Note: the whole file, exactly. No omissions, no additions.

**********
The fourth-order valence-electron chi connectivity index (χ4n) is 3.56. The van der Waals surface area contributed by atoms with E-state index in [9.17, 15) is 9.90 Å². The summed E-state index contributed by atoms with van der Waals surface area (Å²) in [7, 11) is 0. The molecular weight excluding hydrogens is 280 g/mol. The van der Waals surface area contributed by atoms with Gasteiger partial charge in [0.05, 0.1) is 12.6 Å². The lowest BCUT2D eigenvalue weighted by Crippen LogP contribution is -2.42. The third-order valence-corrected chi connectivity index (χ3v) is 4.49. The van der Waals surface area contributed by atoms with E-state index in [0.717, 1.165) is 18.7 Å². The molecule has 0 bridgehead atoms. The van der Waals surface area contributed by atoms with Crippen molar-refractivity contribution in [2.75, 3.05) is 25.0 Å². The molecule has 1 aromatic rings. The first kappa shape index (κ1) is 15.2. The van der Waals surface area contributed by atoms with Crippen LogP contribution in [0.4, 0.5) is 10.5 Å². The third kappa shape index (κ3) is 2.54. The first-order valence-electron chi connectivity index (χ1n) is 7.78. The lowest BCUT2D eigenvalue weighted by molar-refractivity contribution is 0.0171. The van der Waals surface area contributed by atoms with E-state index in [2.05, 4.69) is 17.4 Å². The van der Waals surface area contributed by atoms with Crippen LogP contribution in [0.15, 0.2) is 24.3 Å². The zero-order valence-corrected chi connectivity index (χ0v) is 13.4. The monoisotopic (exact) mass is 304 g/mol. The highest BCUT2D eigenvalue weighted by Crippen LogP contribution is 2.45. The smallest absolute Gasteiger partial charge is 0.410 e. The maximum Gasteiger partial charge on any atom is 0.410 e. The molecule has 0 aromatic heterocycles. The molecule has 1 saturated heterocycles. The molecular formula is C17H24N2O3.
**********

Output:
The fourth-order valence-electron chi connectivity index (χ4n) is 3.56. The van der Waals surface area contributed by atoms with E-state index in [9.17, 15) is 9.90 Å². The summed E-state index contributed by atoms with van der Waals surface area (Å²) in [7, 11) is 0. The molecular weight excluding hydrogens is 280 g/mol. The van der Waals surface area contributed by atoms with Gasteiger partial charge in [0.05, 0.1) is 12.6 Å². The lowest BCUT2D eigenvalue weighted by Crippen LogP contribution is -2.42. The third-order valence-corrected chi connectivity index (χ3v) is 4.49. The van der Waals surface area contributed by atoms with E-state index in [0.717, 1.165) is 18.7 Å². The molecule has 0 bridgehead atoms. The van der Waals surface area contributed by atoms with Crippen molar-refractivity contribution in [2.75, 3.05) is 25.0 Å². The molecule has 1 aromatic rings. The first kappa shape index (κ1) is 15.2. The van der Waals surface area contributed by atoms with Crippen LogP contribution in [0.4, 0.5) is 10.5 Å². The third kappa shape index (κ3) is 2.54. The first-order valence-electron chi connectivity index (χ1n) is 7.78. The lowest BCUT2D eigenvalue weighted by molar-refractivity contribution is 0.0171. The van der Waals surface area contributed by atoms with E-state index in [2.05, 4.69) is 17.4 Å². The van der Waals surface area contributed by atoms with Crippen LogP contribution in [0.15, 0.2) is 24.3 Å². The zero-order valence-corrected chi connectivity index (χ0v) is 13.4. The monoisotopic (exact) mass is 304 g/mol. The highest BCUT2D eigenvalue weighted by Crippen LogP contribution is 2.45. The smallest absolute Gasteiger partial charge is 0.410 e. The maximum Gasteiger partial charge on any atom is 0.410 e. The molecule has 0 aromatic heterocycles. The molecule has 1 saturated heterocycles. The molecular formula is C17H24N2O3.